Alex Boutros believes in the value of voting.
As a community organizer for Chicago Votes, she works with young people to get them excited about civic engagement and to show them why voting should matter to them. But when Boutros first arrived in Chicago as an eighteen-year-old, she didn’t vote in the 2015 mayoral election.
The 2015 race had Mayor Rahm Emanuel running for re-election, and culminated in a runoff between Emanuel and then-Cook County Commissioner Jesús “Chuy” García, who has since been elected to Congress. García supporters argued the election held the potential for a shift from Chicago’s corporate Democratic “machine” to more progressive grassroots politics.
Boutros had come to Chicago from Michigan, and didn’t know anything about García, Emanuel, or how they fit into the bigger picture of Chicago politics. Instead, as a freshman at DePaul University grappling with new people and places, she wasn’t even aware that elections were happening.
It was only after the runoff had passed that Boutros had the chance to learn more about Chicago politics. She began to regret not casting a ballot.
“Rahm won, and I was like damn, I should have voted,” she said.
At the time, she simply blamed her own negligence. But since then, Boutros’ work as a community organizer has shown her that low voter turnout, particularly among young people aged eighteen to twenty-four, can have more institutional origins.
As usual, this year’s February mayoral elections saw far fewer voters than November’s statewide election: some say holding elections in February is partially due to manipulation by the Chicago machine in a move to protect incumbents. Only 35.45 percent of Chicagoans voted in February 2019, compared to 60.67 percent in November 2018. The runoff between Lori Lightfoot and Toni Preckwinkle saw slightly lower voter turnout, at just 33.08 percent.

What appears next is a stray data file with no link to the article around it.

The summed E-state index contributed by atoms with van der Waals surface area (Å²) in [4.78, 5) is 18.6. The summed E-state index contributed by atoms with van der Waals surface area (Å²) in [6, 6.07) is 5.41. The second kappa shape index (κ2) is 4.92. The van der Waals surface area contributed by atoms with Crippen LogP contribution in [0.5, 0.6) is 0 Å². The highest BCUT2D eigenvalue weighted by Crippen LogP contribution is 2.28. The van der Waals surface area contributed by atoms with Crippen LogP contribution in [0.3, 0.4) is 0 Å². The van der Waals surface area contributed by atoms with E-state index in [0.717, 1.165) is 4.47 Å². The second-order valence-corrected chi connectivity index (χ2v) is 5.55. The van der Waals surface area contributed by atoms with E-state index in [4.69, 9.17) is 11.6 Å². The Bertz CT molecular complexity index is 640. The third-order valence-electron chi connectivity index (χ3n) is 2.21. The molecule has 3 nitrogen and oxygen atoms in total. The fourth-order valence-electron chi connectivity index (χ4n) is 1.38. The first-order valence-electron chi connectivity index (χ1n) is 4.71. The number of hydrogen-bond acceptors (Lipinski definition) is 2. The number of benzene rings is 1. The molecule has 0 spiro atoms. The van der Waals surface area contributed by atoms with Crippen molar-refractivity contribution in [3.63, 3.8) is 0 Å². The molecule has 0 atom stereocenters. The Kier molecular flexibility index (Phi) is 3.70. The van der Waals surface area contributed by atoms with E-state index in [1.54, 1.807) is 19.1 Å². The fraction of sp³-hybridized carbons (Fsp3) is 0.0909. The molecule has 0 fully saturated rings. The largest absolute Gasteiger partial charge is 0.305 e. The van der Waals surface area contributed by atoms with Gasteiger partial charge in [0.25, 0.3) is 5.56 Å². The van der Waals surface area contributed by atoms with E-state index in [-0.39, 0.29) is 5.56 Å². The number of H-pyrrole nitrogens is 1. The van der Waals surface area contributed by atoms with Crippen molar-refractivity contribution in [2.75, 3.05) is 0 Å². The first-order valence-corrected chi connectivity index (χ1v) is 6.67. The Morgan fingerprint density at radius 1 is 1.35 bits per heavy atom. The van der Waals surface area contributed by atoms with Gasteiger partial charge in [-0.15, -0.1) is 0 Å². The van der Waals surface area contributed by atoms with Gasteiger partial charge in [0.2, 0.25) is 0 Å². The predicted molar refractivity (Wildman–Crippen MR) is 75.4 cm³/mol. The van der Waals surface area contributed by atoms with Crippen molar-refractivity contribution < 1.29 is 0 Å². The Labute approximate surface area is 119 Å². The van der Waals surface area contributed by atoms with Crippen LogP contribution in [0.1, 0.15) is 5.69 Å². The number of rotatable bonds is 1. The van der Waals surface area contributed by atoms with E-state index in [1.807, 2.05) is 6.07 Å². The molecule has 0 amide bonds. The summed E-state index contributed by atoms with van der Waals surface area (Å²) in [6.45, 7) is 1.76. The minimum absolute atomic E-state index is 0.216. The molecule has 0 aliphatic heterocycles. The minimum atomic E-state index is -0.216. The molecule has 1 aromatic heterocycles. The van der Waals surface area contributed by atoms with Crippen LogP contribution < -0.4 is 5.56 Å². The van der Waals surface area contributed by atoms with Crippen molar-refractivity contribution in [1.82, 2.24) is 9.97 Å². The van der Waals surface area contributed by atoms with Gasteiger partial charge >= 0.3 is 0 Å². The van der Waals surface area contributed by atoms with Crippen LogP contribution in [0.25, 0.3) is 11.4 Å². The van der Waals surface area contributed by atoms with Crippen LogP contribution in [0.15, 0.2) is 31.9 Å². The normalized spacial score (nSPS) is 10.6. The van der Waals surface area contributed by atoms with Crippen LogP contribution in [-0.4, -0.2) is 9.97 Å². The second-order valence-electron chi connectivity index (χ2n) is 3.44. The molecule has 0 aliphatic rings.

While newspapers and elected officials traced the low turnout to reasons such as poor February weather and too many candidates—or, in the case of Lightfoot and Preckwinkle, candidates who were too similar—much was also made of the sharp decline in the number of young people who voted, in contrast with the November 2018 elections. In comparison to the 57,221 ballots cast by voters aged eighteen to twenty-four in the November, only 19,495 young voters turned out for the February 2019 elections, according to extrapolated numbers provided by the Chicago Board of Elections this week. (However, this was a notable increase from the 13,839 votes cast by eighteen-to-twenty-four-year olds in the 2015 municipal elections.) Referencing youth protests against the shooting of Laquan McDonald, Sun-Times columnist Mary Mitchell speculated that “maybe the millennials mistakenly thought their work was done.”
Shawn P. Healy, democracy program director at IllinoisCivics—a website that provides online civic education—argued in a blog post that accusations against young voters are unfair. Healy pointed out that the turnout for voters aged eighteen to twenty-four was one of the largest increases in turnout among the different age groups from the 2015 municipal election. He outlined how voter turnout in general tends to decrease when elections have a more local focus, and argued that February’s “coverage of turnout [was] incomplete, and analysis of the underlying reasons for poor participation [was] wanting.”
In an op-ed for The Triibe, journalist Charles Preston opposed Mitchell’s column by highlighting the fact that political engagement does not just manifest itself in voting. He named a number of grassroots campaigns started by young Chicagoans, such as Good Kids Mad City, a student-led movement against gun violence and unfair decisions made by government officials, to show just how politically engaged young Chicagoans are.
According to Trina Reynolds-Tyler and Maira Khwaja—who do youth voter outreach through their group TM Productions—while these movements do show a level of political engagement, they also highlight a lack of faith in the current political system by showing that youth are turning to alternative means to try and achieve political change. “For a lot of people, voting is like choosing to play a part in the government system,” said Khwaja.